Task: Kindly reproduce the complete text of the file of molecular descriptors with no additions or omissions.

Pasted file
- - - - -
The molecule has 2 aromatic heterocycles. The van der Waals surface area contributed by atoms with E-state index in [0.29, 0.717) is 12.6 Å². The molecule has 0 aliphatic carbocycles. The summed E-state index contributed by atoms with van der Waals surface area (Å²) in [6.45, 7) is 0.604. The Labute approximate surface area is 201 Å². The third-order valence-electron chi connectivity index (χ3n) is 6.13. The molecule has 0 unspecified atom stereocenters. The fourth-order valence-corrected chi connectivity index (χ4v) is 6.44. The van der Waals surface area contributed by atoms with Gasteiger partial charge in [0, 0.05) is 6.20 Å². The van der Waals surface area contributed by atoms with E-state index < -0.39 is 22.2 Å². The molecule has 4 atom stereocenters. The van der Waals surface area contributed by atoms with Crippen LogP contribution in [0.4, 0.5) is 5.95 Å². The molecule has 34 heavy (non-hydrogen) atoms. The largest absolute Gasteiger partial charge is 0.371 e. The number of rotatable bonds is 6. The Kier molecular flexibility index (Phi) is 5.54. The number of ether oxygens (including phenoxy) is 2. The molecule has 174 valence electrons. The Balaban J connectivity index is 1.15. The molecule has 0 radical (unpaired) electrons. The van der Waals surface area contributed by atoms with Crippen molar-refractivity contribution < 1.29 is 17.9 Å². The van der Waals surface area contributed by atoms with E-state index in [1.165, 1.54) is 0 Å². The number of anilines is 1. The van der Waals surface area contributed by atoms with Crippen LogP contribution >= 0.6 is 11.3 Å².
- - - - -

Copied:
The molecule has 2 aromatic heterocycles. The van der Waals surface area contributed by atoms with E-state index in [0.29, 0.717) is 12.6 Å². The molecule has 0 aliphatic carbocycles. The summed E-state index contributed by atoms with van der Waals surface area (Å²) in [6.45, 7) is 0.604. The Labute approximate surface area is 201 Å². The third-order valence-electron chi connectivity index (χ3n) is 6.13. The molecule has 0 unspecified atom stereocenters. The fourth-order valence-corrected chi connectivity index (χ4v) is 6.44. The van der Waals surface area contributed by atoms with Gasteiger partial charge in [0, 0.05) is 6.20 Å². The van der Waals surface area contributed by atoms with E-state index < -0.39 is 22.2 Å². The molecule has 4 atom stereocenters. The van der Waals surface area contributed by atoms with Crippen LogP contribution in [0.4, 0.5) is 5.95 Å². The molecule has 34 heavy (non-hydrogen) atoms. The largest absolute Gasteiger partial charge is 0.371 e. The number of rotatable bonds is 6. The Kier molecular flexibility index (Phi) is 5.54. The number of ether oxygens (including phenoxy) is 2. The molecule has 174 valence electrons. The Balaban J connectivity index is 1.15. The molecule has 0 radical (unpaired) electrons. The van der Waals surface area contributed by atoms with Crippen molar-refractivity contribution < 1.29 is 17.9 Å². The van der Waals surface area contributed by atoms with E-state index in [1.165, 1.54) is 0 Å². The number of anilines is 1. The van der Waals surface area contributed by atoms with Crippen LogP contribution >= 0.6 is 11.3 Å².